The Window Trail is a longer version of the short Window View Trail in Big Bend National Park that offers stunning views through a small “window” in the canyon.
Up in the Chisos Mountains portion of the park, this five mile round trip hike has an elevation gain of 914 feet and begins at the Chisos Basin Visitor Center (or there is an entrance that shortens the steep portion of the trail from the back of the campground in that area).
The trail is an out and back, and most of the elevation gain is on the return trip, making for a leisurely walk to the destination, save for a few slippery steps leading up to the “window”, but the need for a bit of an energy burst towards the end.
On the particular day we did this hike, the Thanksgiving crowds were in full force (apparently the park’s busiest holiday, unbeknownst to us before planning to be here for it). A popular family hike, we saw hikers of all ages and varied skill levels taking on this trail. Especially on the not terribly easy trails, it is always great to see young families out there as well as those still going strong well into their seventies and eighties, both of which we aspire to be ourselves some day.
The sun was quite warm at the beginning of the trail, but the air was comfortably cool once we got into the shade of the mountains. Unfortunately, on the way up, this would mean that the steepest part was in the sun, but we survived; though on a blistering summer day here I’m not so sure how fun this would be.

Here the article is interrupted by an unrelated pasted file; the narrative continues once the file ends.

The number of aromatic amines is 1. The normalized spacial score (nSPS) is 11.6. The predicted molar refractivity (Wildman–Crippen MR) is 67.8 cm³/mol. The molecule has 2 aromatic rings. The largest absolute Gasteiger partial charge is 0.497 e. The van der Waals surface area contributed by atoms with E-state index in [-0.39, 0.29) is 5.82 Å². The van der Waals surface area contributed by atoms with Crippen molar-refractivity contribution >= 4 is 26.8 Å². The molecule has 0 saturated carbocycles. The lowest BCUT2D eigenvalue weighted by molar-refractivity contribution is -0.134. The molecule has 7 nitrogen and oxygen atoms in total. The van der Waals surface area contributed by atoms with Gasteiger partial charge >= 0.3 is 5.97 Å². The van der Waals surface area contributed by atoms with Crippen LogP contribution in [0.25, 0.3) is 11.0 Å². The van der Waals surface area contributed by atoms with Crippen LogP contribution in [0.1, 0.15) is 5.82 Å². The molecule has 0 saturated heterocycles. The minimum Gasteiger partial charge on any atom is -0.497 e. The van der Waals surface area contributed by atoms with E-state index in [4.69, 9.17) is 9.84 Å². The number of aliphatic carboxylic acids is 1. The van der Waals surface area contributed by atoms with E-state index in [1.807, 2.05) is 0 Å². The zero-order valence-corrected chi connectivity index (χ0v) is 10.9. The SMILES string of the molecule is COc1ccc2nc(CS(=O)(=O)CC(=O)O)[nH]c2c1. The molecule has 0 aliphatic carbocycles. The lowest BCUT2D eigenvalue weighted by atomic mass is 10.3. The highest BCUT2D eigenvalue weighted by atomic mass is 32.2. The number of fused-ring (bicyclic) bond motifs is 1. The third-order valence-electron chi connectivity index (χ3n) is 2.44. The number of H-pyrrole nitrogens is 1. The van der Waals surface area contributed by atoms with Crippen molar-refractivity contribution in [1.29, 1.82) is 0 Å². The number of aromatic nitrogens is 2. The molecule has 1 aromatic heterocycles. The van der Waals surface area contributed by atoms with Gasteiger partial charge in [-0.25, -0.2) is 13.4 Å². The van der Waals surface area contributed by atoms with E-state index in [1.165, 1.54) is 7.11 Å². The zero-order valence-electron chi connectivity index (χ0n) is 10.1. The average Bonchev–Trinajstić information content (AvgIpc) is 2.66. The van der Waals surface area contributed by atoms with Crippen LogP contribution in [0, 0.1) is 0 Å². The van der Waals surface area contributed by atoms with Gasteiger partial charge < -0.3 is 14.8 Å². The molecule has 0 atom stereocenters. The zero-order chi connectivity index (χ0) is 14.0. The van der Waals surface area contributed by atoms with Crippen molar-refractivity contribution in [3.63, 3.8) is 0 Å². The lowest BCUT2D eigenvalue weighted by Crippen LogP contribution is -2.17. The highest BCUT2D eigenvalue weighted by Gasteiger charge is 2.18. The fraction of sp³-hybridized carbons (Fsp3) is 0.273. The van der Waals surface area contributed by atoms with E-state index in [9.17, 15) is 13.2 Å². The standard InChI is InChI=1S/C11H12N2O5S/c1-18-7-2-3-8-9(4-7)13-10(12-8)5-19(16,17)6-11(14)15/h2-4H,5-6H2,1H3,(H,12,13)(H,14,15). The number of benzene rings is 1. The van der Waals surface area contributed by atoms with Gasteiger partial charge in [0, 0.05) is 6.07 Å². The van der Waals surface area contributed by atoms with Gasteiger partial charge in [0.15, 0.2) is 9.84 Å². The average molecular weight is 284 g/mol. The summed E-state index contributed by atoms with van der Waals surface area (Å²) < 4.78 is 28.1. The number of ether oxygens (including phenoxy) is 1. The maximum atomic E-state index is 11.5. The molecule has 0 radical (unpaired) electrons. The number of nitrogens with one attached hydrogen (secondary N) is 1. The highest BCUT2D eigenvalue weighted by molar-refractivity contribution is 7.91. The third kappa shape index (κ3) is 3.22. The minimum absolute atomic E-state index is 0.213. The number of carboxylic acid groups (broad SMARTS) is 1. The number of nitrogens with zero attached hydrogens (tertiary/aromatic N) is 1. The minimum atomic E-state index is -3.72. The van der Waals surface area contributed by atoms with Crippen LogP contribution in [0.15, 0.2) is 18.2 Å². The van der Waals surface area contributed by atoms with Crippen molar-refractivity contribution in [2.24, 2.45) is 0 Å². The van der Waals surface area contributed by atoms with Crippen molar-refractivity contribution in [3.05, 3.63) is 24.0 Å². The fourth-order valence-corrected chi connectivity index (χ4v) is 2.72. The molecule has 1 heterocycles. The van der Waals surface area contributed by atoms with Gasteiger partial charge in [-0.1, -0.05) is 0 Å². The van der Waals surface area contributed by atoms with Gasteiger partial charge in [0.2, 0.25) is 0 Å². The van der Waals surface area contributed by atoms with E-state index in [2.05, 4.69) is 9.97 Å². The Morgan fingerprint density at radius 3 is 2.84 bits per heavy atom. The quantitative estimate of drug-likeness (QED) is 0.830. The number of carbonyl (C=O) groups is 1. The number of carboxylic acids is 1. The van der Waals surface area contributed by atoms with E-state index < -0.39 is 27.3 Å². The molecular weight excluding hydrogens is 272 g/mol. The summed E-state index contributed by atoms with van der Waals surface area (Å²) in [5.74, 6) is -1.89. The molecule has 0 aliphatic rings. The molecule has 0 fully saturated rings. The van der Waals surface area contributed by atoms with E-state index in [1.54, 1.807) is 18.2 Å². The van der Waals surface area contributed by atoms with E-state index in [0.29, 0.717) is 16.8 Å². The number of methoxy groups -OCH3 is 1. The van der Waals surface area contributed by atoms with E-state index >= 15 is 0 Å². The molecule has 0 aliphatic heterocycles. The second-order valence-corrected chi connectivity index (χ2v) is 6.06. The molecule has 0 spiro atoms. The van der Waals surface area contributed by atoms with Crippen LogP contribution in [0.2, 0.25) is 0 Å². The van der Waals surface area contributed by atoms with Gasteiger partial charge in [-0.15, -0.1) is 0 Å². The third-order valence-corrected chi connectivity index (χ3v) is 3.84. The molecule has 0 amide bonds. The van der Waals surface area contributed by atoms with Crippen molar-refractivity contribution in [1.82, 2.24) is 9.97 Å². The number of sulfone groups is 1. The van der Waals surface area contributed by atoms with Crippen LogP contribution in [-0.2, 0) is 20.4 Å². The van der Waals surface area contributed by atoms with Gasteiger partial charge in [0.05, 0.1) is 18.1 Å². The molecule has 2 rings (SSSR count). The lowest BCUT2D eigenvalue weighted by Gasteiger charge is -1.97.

Views were stunning from the start, with a sneak peak of the scenery we’d see through the “window” at the start and the majestic Chisos engulfing us the entirety of the trail.
The trail was wide and quite free of obstacles, as opposed to some of the rockier trails we’d done elsewhere in the park. Some wide steps were incorporated into the trail in the steeper sections and it is an overall very well maintained trail.
Along the way, we saw this guy on the trail, as well as a couple of flowers in bloom. I had a feeling they must have had rain somewhat recently between the sporadic flowers and all of the ocotillos with leaves on them throughout the park (they’re only supposed to maintain leaves when there is enough water to feed them).
Things got switched up a bit towards the end as we had to take a few sets of rock stairs and step over some narrow waterways onto slickrock. It was very manageable, save for the few spills I almost took on the slippery rock when we’d step aside for other hikers or be waiting for a young child to step over the water.
The end was unmistakable when we came to it. A relatively small break in the canyon wall gave way to some postcard-like views of the basin below. Really neat in contrast to the surrounding rock. We made sure not to get too close to the edge though as the same rock I almost slipped on is also what the ledge is made of, and it slopes down a little at that. So make sure to watch the kiddos at this one. A few yards away though was still an amazing view….except that I now realize that by not getting closer to the edge, views below were overexposed in the photo using the “auto” setting – lame! The early views though give a better idea of what it actually looked like to the naked eye, just through a smaller opening!
Most of the way back was still a pretty comfortable walk, with very gradual inclines. Our hearts started to get pumping in the last mile-ish, but we felt good afterwards, and could see why this is such a popular hike.
We then took advantage of the wifi outside the visitor center since most of the park has no cell reception, and bought the most delicious ice cream sandwiches we’ve ever had at the general store. Some kind of Blue Bunny mud bar that was HUGE, contained chocolate ice cream and gooey fudge. So good and only $2, which is a good price for the usually inflated stores in national parks. Definitely helped with the hot sun, as I clearly wasn’t feeling it!
A great hike and ice cream = another great day in Big Bend!